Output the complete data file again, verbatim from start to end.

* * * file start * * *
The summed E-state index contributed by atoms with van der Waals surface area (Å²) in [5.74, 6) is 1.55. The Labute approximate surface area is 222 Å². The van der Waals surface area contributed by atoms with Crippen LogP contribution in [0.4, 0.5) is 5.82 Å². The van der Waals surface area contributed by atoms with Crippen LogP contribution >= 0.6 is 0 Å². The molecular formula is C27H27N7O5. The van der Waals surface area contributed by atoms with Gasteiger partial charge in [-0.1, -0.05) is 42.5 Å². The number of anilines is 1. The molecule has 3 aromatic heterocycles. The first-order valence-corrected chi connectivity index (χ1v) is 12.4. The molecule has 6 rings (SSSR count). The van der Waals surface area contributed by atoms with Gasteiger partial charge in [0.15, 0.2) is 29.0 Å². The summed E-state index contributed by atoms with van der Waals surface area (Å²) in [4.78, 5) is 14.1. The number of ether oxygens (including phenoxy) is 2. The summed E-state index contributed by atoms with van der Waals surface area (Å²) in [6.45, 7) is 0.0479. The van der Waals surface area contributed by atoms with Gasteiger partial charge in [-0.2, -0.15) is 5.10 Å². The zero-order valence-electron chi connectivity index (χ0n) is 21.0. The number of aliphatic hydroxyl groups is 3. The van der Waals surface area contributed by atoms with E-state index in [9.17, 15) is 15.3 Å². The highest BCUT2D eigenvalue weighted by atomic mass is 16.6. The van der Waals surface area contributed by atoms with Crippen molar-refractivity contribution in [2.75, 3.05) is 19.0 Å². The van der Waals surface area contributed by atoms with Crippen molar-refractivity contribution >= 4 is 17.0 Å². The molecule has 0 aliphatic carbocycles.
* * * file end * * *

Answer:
The summed E-state index contributed by atoms with van der Waals surface area (Å²) in [5.74, 6) is 1.55. The Labute approximate surface area is 222 Å². The van der Waals surface area contributed by atoms with Crippen LogP contribution in [0.4, 0.5) is 5.82 Å². The van der Waals surface area contributed by atoms with Crippen LogP contribution >= 0.6 is 0 Å². The molecular formula is C27H27N7O5. The van der Waals surface area contributed by atoms with Gasteiger partial charge in [-0.1, -0.05) is 42.5 Å². The number of anilines is 1. The molecule has 3 aromatic heterocycles. The first-order valence-corrected chi connectivity index (χ1v) is 12.4. The molecule has 6 rings (SSSR count). The van der Waals surface area contributed by atoms with Gasteiger partial charge in [0.15, 0.2) is 29.0 Å². The summed E-state index contributed by atoms with van der Waals surface area (Å²) in [4.78, 5) is 14.1. The number of ether oxygens (including phenoxy) is 2. The summed E-state index contributed by atoms with van der Waals surface area (Å²) in [6.45, 7) is 0.0479. The van der Waals surface area contributed by atoms with Gasteiger partial charge in [-0.2, -0.15) is 5.10 Å². The zero-order valence-electron chi connectivity index (χ0n) is 21.0. The number of aliphatic hydroxyl groups is 3. The van der Waals surface area contributed by atoms with E-state index in [9.17, 15) is 15.3 Å². The highest BCUT2D eigenvalue weighted by atomic mass is 16.6. The van der Waals surface area contributed by atoms with Crippen molar-refractivity contribution in [2.75, 3.05) is 19.0 Å². The van der Waals surface area contributed by atoms with Crippen molar-refractivity contribution >= 4 is 17.0 Å². The molecule has 0 aliphatic carbocycles.